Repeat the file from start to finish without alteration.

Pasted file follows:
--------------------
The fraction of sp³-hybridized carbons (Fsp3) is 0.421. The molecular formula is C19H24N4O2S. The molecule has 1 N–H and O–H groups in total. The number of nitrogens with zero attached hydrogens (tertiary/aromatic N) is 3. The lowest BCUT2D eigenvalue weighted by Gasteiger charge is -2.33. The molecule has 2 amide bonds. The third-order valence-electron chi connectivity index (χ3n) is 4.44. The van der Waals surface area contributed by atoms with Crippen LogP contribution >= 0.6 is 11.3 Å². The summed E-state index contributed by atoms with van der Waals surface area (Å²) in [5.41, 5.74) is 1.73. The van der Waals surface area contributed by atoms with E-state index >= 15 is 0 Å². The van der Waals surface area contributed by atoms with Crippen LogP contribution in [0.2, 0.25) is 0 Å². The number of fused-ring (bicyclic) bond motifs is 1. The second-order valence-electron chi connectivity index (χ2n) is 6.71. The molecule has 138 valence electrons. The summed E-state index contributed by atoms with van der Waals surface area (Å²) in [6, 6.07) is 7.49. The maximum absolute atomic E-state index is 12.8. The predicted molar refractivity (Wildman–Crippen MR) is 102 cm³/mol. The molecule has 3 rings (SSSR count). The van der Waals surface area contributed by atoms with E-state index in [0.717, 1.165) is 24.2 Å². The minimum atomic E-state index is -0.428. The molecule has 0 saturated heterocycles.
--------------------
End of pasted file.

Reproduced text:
The fraction of sp³-hybridized carbons (Fsp3) is 0.421. The molecular formula is C19H24N4O2S. The molecule has 1 N–H and O–H groups in total. The number of nitrogens with zero attached hydrogens (tertiary/aromatic N) is 3. The lowest BCUT2D eigenvalue weighted by Gasteiger charge is -2.33. The molecule has 2 amide bonds. The third-order valence-electron chi connectivity index (χ3n) is 4.44. The van der Waals surface area contributed by atoms with Crippen LogP contribution >= 0.6 is 11.3 Å². The summed E-state index contributed by atoms with van der Waals surface area (Å²) in [5.41, 5.74) is 1.73. The van der Waals surface area contributed by atoms with E-state index >= 15 is 0 Å². The van der Waals surface area contributed by atoms with Crippen LogP contribution in [0.2, 0.25) is 0 Å². The number of fused-ring (bicyclic) bond motifs is 1. The second-order valence-electron chi connectivity index (χ2n) is 6.71. The molecule has 138 valence electrons. The summed E-state index contributed by atoms with van der Waals surface area (Å²) in [6, 6.07) is 7.49. The maximum absolute atomic E-state index is 12.8. The predicted molar refractivity (Wildman–Crippen MR) is 102 cm³/mol. The molecule has 3 rings (SSSR count). The van der Waals surface area contributed by atoms with E-state index in [0.717, 1.165) is 24.2 Å². The minimum atomic E-state index is -0.428. The molecule has 0 saturated heterocycles.